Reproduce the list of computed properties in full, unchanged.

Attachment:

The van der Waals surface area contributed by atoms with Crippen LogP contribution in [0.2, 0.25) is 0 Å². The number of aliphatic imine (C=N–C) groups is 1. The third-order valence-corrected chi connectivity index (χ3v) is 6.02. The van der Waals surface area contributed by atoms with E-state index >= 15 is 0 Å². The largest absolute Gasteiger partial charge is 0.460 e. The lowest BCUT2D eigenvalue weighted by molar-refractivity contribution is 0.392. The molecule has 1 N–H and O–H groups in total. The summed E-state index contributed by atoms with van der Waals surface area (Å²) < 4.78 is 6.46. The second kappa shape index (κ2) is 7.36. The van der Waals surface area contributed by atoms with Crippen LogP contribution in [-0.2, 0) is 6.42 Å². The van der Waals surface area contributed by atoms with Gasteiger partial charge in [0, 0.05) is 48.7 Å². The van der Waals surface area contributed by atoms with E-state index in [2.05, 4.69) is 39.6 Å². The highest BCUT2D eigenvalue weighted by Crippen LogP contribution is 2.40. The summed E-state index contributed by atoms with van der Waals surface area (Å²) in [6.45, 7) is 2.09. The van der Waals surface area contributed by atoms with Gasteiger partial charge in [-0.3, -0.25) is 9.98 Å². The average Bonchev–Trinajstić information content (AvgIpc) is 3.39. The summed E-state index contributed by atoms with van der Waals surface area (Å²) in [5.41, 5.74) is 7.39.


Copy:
The van der Waals surface area contributed by atoms with Crippen LogP contribution in [0.2, 0.25) is 0 Å². The number of aliphatic imine (C=N–C) groups is 1. The third-order valence-corrected chi connectivity index (χ3v) is 6.02. The van der Waals surface area contributed by atoms with E-state index >= 15 is 0 Å². The largest absolute Gasteiger partial charge is 0.460 e. The lowest BCUT2D eigenvalue weighted by molar-refractivity contribution is 0.392. The molecule has 1 N–H and O–H groups in total. The summed E-state index contributed by atoms with van der Waals surface area (Å²) < 4.78 is 6.46. The second kappa shape index (κ2) is 7.36. The van der Waals surface area contributed by atoms with Crippen LogP contribution in [-0.2, 0) is 6.42 Å². The van der Waals surface area contributed by atoms with Gasteiger partial charge in [0, 0.05) is 48.7 Å². The van der Waals surface area contributed by atoms with E-state index in [2.05, 4.69) is 39.6 Å². The highest BCUT2D eigenvalue weighted by Crippen LogP contribution is 2.40. The summed E-state index contributed by atoms with van der Waals surface area (Å²) in [6.45, 7) is 2.09. The van der Waals surface area contributed by atoms with Gasteiger partial charge in [-0.3, -0.25) is 9.98 Å². The average Bonchev–Trinajstić information content (AvgIpc) is 3.39. The summed E-state index contributed by atoms with van der Waals surface area (Å²) in [5.41, 5.74) is 7.39.